The next day I continued my charade of toughness and asked my boss what the big deal was with that pepper next door. “It didn’t seem like much to me.” I guess sounding like I was talking with a mouth full of oatmeal didn’t make me terribly convincing. He rolled his eyes, smiled, and asked me, “Ya wanna cuppa coffee?” Wanting nothing hot anywhere near my face, I pushed out my hand as if to stiff arm a potential tackler. I kept my mouth shut and threw bananas.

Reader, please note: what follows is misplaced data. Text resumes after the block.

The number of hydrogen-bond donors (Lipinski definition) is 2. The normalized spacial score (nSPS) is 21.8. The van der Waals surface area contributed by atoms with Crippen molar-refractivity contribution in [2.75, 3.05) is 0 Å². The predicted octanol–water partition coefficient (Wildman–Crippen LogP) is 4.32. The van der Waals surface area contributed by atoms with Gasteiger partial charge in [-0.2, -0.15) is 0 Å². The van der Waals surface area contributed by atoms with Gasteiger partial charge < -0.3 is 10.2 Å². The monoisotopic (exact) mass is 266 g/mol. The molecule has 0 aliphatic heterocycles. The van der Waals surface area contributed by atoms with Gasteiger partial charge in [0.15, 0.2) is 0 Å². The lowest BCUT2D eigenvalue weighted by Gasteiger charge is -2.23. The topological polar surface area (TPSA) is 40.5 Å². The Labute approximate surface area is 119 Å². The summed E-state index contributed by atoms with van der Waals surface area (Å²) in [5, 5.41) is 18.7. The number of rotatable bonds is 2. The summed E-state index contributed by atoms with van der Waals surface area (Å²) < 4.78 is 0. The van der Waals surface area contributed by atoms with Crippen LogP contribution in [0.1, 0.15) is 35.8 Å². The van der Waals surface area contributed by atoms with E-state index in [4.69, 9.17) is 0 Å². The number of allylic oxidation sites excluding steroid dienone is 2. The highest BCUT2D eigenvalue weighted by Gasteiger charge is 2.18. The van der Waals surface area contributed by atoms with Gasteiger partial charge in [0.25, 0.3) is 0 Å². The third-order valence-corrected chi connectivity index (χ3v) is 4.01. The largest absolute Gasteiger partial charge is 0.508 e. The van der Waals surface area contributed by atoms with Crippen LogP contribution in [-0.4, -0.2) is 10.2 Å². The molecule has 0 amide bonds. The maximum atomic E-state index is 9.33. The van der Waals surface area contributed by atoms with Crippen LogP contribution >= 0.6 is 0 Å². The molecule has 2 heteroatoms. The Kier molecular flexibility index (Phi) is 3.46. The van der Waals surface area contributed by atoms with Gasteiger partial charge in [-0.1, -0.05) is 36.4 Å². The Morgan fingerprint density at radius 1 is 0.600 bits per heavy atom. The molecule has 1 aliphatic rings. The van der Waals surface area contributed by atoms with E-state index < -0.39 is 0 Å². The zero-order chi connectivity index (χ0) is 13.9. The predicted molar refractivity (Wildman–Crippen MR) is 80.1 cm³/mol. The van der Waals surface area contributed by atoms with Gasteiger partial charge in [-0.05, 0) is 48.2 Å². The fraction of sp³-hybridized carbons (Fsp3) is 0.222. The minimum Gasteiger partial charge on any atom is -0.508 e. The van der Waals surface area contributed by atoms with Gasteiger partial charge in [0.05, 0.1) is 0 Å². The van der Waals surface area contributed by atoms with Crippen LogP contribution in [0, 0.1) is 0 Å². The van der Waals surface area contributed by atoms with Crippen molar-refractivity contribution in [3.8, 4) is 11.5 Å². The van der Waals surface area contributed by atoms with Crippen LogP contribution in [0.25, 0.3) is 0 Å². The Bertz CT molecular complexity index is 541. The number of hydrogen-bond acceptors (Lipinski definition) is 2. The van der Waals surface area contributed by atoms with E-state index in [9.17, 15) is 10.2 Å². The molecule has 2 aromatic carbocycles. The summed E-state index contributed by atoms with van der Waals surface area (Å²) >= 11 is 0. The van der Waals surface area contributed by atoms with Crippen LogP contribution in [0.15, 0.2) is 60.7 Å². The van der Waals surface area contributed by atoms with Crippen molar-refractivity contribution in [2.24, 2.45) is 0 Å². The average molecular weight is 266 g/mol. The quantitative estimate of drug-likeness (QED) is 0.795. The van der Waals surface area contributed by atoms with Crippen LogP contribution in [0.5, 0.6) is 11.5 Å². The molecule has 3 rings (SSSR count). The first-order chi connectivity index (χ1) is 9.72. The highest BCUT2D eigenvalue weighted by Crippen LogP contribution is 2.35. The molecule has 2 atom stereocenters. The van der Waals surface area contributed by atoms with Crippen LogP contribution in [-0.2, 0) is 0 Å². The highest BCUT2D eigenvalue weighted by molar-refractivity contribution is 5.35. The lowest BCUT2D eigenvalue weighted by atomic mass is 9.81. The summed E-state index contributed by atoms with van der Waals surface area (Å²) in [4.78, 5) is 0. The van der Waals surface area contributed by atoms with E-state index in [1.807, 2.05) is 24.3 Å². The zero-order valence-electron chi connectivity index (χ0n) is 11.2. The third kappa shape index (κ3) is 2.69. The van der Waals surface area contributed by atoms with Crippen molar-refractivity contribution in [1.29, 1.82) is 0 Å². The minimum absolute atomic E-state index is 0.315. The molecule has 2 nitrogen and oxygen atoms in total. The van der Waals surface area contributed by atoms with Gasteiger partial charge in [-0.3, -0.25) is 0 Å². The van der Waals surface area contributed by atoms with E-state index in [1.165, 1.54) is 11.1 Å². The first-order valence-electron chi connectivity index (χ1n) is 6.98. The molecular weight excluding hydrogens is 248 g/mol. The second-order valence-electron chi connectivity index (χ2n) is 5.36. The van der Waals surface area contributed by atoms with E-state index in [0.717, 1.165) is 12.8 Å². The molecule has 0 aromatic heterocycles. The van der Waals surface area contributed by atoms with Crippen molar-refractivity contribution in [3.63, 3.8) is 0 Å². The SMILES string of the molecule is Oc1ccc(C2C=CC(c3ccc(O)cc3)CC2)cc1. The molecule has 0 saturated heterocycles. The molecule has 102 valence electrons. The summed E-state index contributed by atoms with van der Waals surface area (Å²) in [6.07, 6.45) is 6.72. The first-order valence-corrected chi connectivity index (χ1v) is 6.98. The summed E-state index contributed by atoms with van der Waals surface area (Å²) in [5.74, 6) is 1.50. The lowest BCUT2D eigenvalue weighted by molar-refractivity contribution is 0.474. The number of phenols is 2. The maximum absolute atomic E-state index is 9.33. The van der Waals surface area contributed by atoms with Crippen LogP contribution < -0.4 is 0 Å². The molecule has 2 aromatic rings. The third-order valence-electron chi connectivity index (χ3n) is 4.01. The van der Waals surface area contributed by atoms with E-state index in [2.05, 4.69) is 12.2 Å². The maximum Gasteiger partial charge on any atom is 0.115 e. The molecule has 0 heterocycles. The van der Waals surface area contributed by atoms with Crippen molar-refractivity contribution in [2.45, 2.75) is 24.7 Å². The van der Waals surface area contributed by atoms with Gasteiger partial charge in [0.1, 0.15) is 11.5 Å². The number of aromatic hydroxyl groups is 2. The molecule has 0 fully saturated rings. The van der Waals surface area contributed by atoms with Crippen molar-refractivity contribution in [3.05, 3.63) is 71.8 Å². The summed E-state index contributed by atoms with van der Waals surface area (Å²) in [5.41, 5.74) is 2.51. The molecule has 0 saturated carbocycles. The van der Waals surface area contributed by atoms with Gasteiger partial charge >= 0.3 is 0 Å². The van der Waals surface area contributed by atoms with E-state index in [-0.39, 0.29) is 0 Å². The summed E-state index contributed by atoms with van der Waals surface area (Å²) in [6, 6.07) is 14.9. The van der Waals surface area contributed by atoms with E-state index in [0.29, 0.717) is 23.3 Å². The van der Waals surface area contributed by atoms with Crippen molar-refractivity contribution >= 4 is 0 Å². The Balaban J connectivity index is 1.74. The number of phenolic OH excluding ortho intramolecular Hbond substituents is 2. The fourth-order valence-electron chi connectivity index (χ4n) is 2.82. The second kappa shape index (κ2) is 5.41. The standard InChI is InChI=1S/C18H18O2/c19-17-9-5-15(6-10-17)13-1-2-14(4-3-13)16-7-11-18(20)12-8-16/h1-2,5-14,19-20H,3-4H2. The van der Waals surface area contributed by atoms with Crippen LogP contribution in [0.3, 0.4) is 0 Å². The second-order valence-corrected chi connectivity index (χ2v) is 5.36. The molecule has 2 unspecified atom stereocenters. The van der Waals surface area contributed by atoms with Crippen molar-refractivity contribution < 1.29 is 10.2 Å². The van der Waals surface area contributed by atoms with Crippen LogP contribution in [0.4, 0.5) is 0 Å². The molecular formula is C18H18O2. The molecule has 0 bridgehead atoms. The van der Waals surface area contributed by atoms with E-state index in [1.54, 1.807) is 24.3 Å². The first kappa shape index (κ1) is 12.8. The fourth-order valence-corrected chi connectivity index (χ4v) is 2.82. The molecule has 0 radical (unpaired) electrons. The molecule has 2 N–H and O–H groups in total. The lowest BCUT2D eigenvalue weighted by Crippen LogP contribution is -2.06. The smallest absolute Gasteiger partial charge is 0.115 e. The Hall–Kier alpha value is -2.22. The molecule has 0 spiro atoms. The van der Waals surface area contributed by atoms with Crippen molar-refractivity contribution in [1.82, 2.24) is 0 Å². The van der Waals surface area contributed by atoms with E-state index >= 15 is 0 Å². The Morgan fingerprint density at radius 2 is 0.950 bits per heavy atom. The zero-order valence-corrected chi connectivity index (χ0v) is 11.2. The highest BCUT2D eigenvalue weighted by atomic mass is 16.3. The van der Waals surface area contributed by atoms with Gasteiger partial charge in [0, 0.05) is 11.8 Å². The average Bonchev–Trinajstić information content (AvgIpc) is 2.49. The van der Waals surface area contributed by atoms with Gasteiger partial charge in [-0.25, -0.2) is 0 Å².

David Barish has been telling stories ever since a teacher once told his parents, “David is learning but none of the children sitting around him are learning.” As an adult he satisfied his creative urges with anthropomorphizing all of his children’s stuffed animals, singing his ride reports when he was the Rides Chair of the Evanston Bike Club and telling stories that applied to oral arguments in his profession as a workers’ compensation lawyer. He once compared an opponent who asked for too much to taking his then young daughter to a toy store where she wanted all that she could see and then asked for ice cream. Over the years he watched his beloved teach, write, tell and edit personal narratives. He decided to try his hand at writing a story. That story was recorded as a Podcast by Story Sessions and he has not looked back since. David has been a featured story teller at Serving the Sentence, Story Sessions, Write Club, Story Club and Oy Chicago’s “These are not your Zayde’s Stories”. He has stepped up to the open mic at Story Club and at The Moth.